The counterterrorism fight had its benefits, allowing the SEALs to sharpen their skills in developing intelligence networks and finding and hitting targets, said Howard, who heads Naval Special Warfare Command, which includes the SEALs and the special warfare combatant-craft crewmen. “Many of these things are transferable, but now we need to put pressure on ourselves to operate against peer threats.”
As a result, Howard is adding personnel to the SEAL platoons to beef up capabilities in cyber and electronic warfare and unmanned systems, honing their skills to collect intelligence and deceive and defeat the enemy.
“We are putting pressure on ourselves to evolve and understand our gaps in capability and what our true survivability is against these threats” posed by global competitors, he said. (source)
This warning is what, unfortunately, I feared would come to pass at some point.
The signs of a global war, and there are many, have been present since the end of the Second World War, recalling that the US herself based on all documents declassified by the CIA suggested that such a conflict would happen by the mid-1960s, and thankfully did not. However, the desire was still there, and the last two decades, beginning with September 11th, set in motion the fundamental transformation of the US, the global economy, the technology sphera, and state of relations between nations to such a point that as unique and historically atypical as they seem today, that they are more a reflection of conditions prior to World War I than many would realize or admit.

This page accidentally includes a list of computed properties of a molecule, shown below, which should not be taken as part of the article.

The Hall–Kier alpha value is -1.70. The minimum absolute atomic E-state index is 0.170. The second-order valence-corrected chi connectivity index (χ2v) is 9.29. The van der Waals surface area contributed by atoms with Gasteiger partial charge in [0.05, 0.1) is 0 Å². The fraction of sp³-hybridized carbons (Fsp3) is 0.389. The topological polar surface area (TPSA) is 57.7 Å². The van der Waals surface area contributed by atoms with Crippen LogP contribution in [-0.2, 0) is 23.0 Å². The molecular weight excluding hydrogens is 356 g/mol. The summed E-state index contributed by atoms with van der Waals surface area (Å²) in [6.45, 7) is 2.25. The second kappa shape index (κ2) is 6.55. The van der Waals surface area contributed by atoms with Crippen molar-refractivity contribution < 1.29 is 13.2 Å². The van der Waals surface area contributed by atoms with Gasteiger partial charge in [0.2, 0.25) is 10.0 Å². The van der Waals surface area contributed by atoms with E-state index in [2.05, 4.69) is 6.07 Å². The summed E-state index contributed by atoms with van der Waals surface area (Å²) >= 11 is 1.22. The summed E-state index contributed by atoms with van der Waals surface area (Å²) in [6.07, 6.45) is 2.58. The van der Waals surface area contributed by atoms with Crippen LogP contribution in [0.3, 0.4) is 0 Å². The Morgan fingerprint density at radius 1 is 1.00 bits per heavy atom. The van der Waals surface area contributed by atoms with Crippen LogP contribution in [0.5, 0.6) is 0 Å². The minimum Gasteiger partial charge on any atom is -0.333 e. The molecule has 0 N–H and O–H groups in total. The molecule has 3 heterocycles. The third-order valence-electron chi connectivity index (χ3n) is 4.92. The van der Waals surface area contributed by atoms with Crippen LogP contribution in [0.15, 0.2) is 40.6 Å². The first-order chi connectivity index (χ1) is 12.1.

Barring a miracle, the world is going to go back to war, and considering the weapons employed today and the population density and distribution, it would not be unreasonable to believe that a billion people might die.
Watch for the trend of force restructuring and realignments, and within that, note particularly where these alignments will happen. Major fields that I am currently watching, and will continue to report on, are the Arctic region, the Himalayas, and southeast Asia, since the first is where Russia is attempting to “hole” herself up into in preparation for war as well a build a sea passage from Murmansk to the Far East, the second is already a hotly contested area of Asia where China and India have been fighting intensely, and the third is another area that saw a lot of fighting in the Second World War as well as is another area where India and China will likely fight for influence given the border disputes on the McMahon Line.
Peace is always a difficult thing to achieve, and periods of peace in history are rare. One might say that since the Second World War, in spite of various conflicts in select regions, there has existed a kind of “Pax Americana” that has kept the world bound together and from exploding. Unfortunately, as the US economy unwinds, mostly due to her own actions, that peace will likely also unwind, and the world as it has been for so long will return to a state of barbarity.